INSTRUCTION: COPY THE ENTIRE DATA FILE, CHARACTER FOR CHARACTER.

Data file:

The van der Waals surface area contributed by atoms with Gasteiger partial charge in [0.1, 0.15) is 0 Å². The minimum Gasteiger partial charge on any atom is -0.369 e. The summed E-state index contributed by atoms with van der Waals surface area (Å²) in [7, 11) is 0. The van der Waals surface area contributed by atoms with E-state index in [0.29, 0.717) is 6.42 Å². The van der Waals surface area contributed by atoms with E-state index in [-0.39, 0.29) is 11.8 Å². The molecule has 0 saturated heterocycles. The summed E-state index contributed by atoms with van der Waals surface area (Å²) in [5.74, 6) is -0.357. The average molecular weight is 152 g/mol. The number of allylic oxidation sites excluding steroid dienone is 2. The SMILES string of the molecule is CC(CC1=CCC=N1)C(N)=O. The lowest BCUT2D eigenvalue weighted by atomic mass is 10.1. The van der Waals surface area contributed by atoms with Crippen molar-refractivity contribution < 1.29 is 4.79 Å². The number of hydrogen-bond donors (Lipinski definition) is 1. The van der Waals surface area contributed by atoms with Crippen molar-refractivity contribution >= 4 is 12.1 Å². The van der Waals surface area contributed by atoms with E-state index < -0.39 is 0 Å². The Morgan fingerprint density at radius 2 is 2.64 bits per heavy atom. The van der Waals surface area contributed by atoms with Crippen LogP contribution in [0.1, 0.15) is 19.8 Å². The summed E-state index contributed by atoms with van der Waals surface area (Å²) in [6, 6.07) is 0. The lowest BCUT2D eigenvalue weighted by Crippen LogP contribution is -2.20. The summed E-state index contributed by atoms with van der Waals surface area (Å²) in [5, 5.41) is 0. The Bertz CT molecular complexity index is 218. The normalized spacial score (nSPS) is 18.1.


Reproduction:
The van der Waals surface area contributed by atoms with Gasteiger partial charge in [0.1, 0.15) is 0 Å². The minimum Gasteiger partial charge on any atom is -0.369 e. The summed E-state index contributed by atoms with van der Waals surface area (Å²) in [7, 11) is 0. The van der Waals surface area contributed by atoms with E-state index in [0.29, 0.717) is 6.42 Å². The van der Waals surface area contributed by atoms with E-state index in [-0.39, 0.29) is 11.8 Å². The molecule has 0 saturated heterocycles. The summed E-state index contributed by atoms with van der Waals surface area (Å²) in [5.74, 6) is -0.357. The average molecular weight is 152 g/mol. The number of allylic oxidation sites excluding steroid dienone is 2. The SMILES string of the molecule is CC(CC1=CCC=N1)C(N)=O. The lowest BCUT2D eigenvalue weighted by atomic mass is 10.1. The van der Waals surface area contributed by atoms with Crippen molar-refractivity contribution < 1.29 is 4.79 Å². The number of hydrogen-bond donors (Lipinski definition) is 1. The van der Waals surface area contributed by atoms with Crippen molar-refractivity contribution >= 4 is 12.1 Å². The van der Waals surface area contributed by atoms with E-state index < -0.39 is 0 Å². The Morgan fingerprint density at radius 2 is 2.64 bits per heavy atom. The van der Waals surface area contributed by atoms with Crippen LogP contribution in [0.1, 0.15) is 19.8 Å². The summed E-state index contributed by atoms with van der Waals surface area (Å²) in [6, 6.07) is 0. The lowest BCUT2D eigenvalue weighted by Crippen LogP contribution is -2.20. The summed E-state index contributed by atoms with van der Waals surface area (Å²) in [5, 5.41) is 0. The Bertz CT molecular complexity index is 218. The normalized spacial score (nSPS) is 18.1.